Again, I felt the politics of birth affecting a very private and personal decision. Farra and I decided that if I went to 42 weeks we would try induction by castor oil; if that didn’t work I would have to go in for the stress test. But I was lucky. Labor started at 41 weeks, on Labor Day, 1993.

I woke at 4:15 AM to mild, yet consistent contractions. At first I didn’t know if it was the real thing, but within 30 minutes, I was sure. I woke Ken at 5:00am and he started filling the birthing tub. I called Farra and my support team to let them know things were starting. It was moving fast. I was already beginning to work pretty hard by the time most of them arrived. I had prepared for “endless” hours of light labor, but not for such intensity so early.

Soon I wanted water. Period. Farra and I had agreed to wait to get into the birthing tub until I was in transition, so I settled for the shower which provided some relief. The pounding of the hot water on my back was wonderful. I’m not sure how long I was in there for, but I was afraid that I’d soon run out of hot water. Then my focus changed. Things hurt more, I had to get out. I wanted to get into the birthing tub. It didn’t matter to me that Farra wasn’t there yet. I knew my body was right, and I followed it.

Farra arrived almost as soon as I switched into the tub. She checked my vitals and dilation, and the baby’s vitals too. All was well. I was dilated to five centimeters. I went back into dreamland. It seemed like only minutes later (it was actually 40) that I wanted to push. Push? Already? Farra checked me again. I was at 10, with a small lip to go. But I wanted to push . . . now. Farra held the lip so I wouldn’t tear.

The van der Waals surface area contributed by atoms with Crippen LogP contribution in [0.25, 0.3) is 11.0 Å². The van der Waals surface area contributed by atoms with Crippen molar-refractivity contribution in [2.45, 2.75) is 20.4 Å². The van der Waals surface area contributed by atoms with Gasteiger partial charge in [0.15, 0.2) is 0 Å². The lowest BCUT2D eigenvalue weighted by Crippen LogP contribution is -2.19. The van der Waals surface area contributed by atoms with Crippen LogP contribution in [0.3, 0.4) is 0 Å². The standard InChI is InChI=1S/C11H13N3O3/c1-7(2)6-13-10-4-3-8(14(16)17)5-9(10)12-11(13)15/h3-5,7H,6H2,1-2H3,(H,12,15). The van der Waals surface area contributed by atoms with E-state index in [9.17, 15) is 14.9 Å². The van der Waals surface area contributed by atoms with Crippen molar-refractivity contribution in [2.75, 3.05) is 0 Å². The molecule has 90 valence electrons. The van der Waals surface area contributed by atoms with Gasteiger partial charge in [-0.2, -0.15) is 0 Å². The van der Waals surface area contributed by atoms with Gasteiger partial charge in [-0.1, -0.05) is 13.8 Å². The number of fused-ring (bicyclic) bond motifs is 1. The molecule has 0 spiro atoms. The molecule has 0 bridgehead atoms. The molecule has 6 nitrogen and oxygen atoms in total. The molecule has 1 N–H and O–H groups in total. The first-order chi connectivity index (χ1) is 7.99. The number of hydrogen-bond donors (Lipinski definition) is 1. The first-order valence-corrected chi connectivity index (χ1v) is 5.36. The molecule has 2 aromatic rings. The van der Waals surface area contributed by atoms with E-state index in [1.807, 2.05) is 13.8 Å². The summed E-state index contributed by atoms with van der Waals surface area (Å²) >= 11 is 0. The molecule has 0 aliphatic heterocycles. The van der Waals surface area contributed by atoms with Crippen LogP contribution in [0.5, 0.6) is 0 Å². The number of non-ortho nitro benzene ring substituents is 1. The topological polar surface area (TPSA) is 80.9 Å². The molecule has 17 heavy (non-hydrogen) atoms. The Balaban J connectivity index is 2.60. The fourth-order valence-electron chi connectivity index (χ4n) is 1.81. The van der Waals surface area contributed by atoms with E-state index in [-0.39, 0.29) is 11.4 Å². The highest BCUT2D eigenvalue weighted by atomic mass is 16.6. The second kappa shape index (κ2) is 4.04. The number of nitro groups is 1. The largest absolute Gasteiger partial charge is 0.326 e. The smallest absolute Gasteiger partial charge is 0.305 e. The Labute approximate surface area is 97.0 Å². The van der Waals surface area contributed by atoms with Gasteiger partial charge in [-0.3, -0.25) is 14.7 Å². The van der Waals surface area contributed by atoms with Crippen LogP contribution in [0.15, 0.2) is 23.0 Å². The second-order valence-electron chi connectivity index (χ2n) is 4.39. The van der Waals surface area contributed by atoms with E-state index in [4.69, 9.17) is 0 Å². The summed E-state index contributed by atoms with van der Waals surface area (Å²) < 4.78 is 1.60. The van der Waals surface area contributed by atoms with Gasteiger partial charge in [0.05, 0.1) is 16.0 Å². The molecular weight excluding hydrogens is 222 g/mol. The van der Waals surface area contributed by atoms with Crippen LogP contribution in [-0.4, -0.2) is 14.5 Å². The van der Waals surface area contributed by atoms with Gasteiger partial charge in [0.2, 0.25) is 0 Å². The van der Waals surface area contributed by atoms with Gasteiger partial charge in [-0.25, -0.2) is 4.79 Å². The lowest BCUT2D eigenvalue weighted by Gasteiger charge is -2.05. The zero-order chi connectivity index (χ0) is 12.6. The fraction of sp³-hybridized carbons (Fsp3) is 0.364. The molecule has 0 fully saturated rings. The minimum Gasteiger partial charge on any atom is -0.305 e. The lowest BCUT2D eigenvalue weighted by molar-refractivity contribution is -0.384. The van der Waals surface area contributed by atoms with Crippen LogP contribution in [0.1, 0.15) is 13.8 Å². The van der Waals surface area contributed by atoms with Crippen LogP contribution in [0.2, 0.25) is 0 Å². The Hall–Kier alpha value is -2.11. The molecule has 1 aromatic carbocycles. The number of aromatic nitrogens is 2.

Pushing was more work than I’d prepared for. The incredible amount of energy it took overwhelmed me. Although it was only fifty-six minutes, I felt like I had pushed for many hours. Mentally, it was the longest part of my labor. Using my hands to feel the baby’s head move really helped me to realize that I was progressing and that the baby was moving in the right direction. I called softly to him, singing, “Baby . . . Baaay-beee . . .” It was peaceful between pushes and Sydney encouraged me, “You can do it, Mommy” she said as she touched me softly. She was completely aware of this wonderful event.

Then it hit! The ring of fire – appropriately named. It felt good to scream, it was cleansing. Farra coached me through those contractions. I could hardly wait to hold my baby. I think Farra was about to remind me to go slow, but I forgot about the shoulders and gave a strong push.

For me, the draw to the water was so incredible, I can’t even explain it. Once in the water, I labored more relaxed and was able to go deep inside myself. The water allowed me to do this. The times I got out of the water, when Farra checked my progress, I was out of sorts. I lost all my focus and the pain was unbearable! Back in the water, I was able to focus inside. I can’t even begin to imagine birth without water. It did more than take the edge off. It relaxed my entire body, allowing it to work more efficiently.

Taylor Anthony was welcomed into this world at 9:05 AM. Farra checked him while he lay in my arms – warm water caressing us both. We were surrounded by so much love. We all sat around in a daze. Ken cut the cord when it stopped pulsating.